I Am Woman


Biography / Drama / Music / Romance

IMDb Rating 5.9 10 370


Downloaded times
September 11, 2020



Danielle Macdonald as Lilian Roxon
Evan Peters as Ricky Hobbs
Matty Cardarople as Roy Meyer
720p.WEB 1080p.WEB
1.04 GB
English 2.0
23.976 fps
116 min
P/S N/A / N/A
2.13 GB
English 2.0
23.976 fps
116 min
P/S N/A / N/A

Movie Reviews

Reviewed by ozjosh03 4 / 10 / 10

A not-quite-feminist fable

I Am Woman is based on Helen Reddy's autobiography and co-produced by her son, Jordan Sommers, so one presumes it's the version of her life she wants everyone to buy as "the official story". It's a shame then that so much of it is disingenuous and implausible. The film starts with Reddy arriving in New York in 1966, the winner of an Australian TV talent competition. Tilda Cobham-Hervey plays Reddy as a wide-eyed ingenue, as naive and innocent as they come. It doesn't quite square with Reddy already being a seasoned performer in Australia, or having the steely determination to drag her three-year-old on her journey to make it big in the USA. But this is the kind of cognitive dissonance I Am Woman just loves to generate, scene after scene. Reddy's romance and marriage to Jeff Wald is a prime example. Wald is a brash hustler from the Brox, initially imbued with a wafer-thin veneer of charm by Evan Peters. But there's really nothing to explain why Reddy hitches her wagon to such a cold-blooded operator, at least not beside his promises to make her a star. As their partnership evolves the film depicts Reddy literally not noticing Wald snorting cocaine in her presence. (She thought he just had the sniffles for several years?!). And later, when he's lost all their money and landed them in serious debt, we're again supposed to believe Reddy didn't notice anything until it all comes crashing down around her. Once again, she's the innocent ingenue, too naive for her own good. So much for "I am strong, I am invincible". Which brings us to The Song. In the movie Reddy has a moment of inspiration, writes the song and it's off to the Grammies. There's no mention of Ray Burton, the man who wrote the music and who also apparently shaped and refined the lyrics from Reddy's notes. The omission seems emblematic of the dilemma the runs through I Am Woman. On the one hand, Reddy is at the mercy of devious, self-serving men who refuse to give her a chance. On the other hand, she has to do it all alone. I Am Woman wants to have it both ways, even when it's clear that neither version makes any sense. In the one of film's silliest scenes the male executives of Mercury Records tell Reddy that male bands are now the thing and nobody is interested in solo female singers. Mercury Records, just so you know, was a label that established itself with hits by Patti Page, and whose 60s artists included Sarah Vaughan and Dinah Washington. In fact, the 60s was actually a pretty good time to be a female singer, even one from as far off as Australia (Lana Cantrell, Judith Durham and Olivia Newton-John were all well on their way to solid careers by 66). So that burst of misogyny at Mercury makes little to no sense. We can be fairly sure they were as happy to exploit solo women as they were bands of man. It's far more likely that they just didn't see Reddy as a potential star or they couldn't stomach the obnoxious Wald. Then, and throughout, I Am Woman would have done better to tell a story we could actually believe.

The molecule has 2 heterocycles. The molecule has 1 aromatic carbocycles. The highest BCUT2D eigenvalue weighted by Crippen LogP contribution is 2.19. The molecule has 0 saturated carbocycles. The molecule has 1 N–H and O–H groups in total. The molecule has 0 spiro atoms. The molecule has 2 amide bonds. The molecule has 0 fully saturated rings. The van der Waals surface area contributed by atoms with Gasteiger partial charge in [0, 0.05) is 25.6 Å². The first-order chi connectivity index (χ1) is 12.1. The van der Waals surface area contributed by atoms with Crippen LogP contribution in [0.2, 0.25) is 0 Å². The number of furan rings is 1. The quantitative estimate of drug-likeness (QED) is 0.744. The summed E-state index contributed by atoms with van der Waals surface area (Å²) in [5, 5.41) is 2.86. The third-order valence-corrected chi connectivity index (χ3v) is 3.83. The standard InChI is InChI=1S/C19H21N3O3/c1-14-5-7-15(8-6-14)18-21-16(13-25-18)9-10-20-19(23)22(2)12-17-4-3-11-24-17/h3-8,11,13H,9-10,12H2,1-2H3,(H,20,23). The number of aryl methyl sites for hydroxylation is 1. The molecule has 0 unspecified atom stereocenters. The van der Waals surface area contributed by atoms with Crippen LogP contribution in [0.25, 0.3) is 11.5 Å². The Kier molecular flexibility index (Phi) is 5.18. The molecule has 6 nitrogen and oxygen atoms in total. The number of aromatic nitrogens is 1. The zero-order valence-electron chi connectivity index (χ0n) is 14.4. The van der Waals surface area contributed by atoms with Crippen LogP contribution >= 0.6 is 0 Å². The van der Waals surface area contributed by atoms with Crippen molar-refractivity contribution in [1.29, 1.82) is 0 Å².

Reviewed by granttaylor-813-198495 5 / 10 / 10

Would now like the real story.

Her career even though great was not a one woman show, she co wrote I Am Woman but this gives no indication of that, This is more about the woman's movement than the WOMAN. In the hands of another director there was so much more to be told.

Reviewed by andrewrye-06535 5 / 10 / 10

Good, not great, and it should have been GREAT

I was a youngster living in Australia when Helen Reddy hit the scene and although she was kicking it in America she was proudly Australian and Australia was certainly proud to own her. I know her politics caused a huge stir and she was either loved or hated because of her politics. Either way she had presence and was a power house singer. Watch any you tube video and she commanded respect. None of this came across. I don't know Tilda's work but this felt far too big for her. Her build was tiny and lithe where as Helen Reddy was a strong looking solid woman. Check out her abs and broad shoulders on her performance 'I am Woman' on the Midnight special 1971. I wish I'd had abs like that and I'm a male! Also, Helen Reddy was a confident in your face singer and stared directly into the camera, often closing her eyes as she hit the soul part of the song. Tilda looked like she was timid and about to run off the stage, particularly when she sang in front of the crowd at the monument. So, nope. Her voice fell short too, reedy and lacking the force Helen Reddy was famous for. An unconvincing performance in my view. Helen Reddy did so much more than this movie showed and it's a shame her parts in movies and TV specials was left out. It only touched lightly on her politics so we never got to see her fierce avocation for women's rights. It was as if all she did was the songs and it wasn't. This should have been a 2 or 3 part mini series or at least touched on other work on stage and screen. I felt a little cheated and to be honest, the story felt sanitised. No disrespect to to Tilda Cobham-Hervey who did her best. Unjoo Moon said she didn't know her before doing the movie, it showed.

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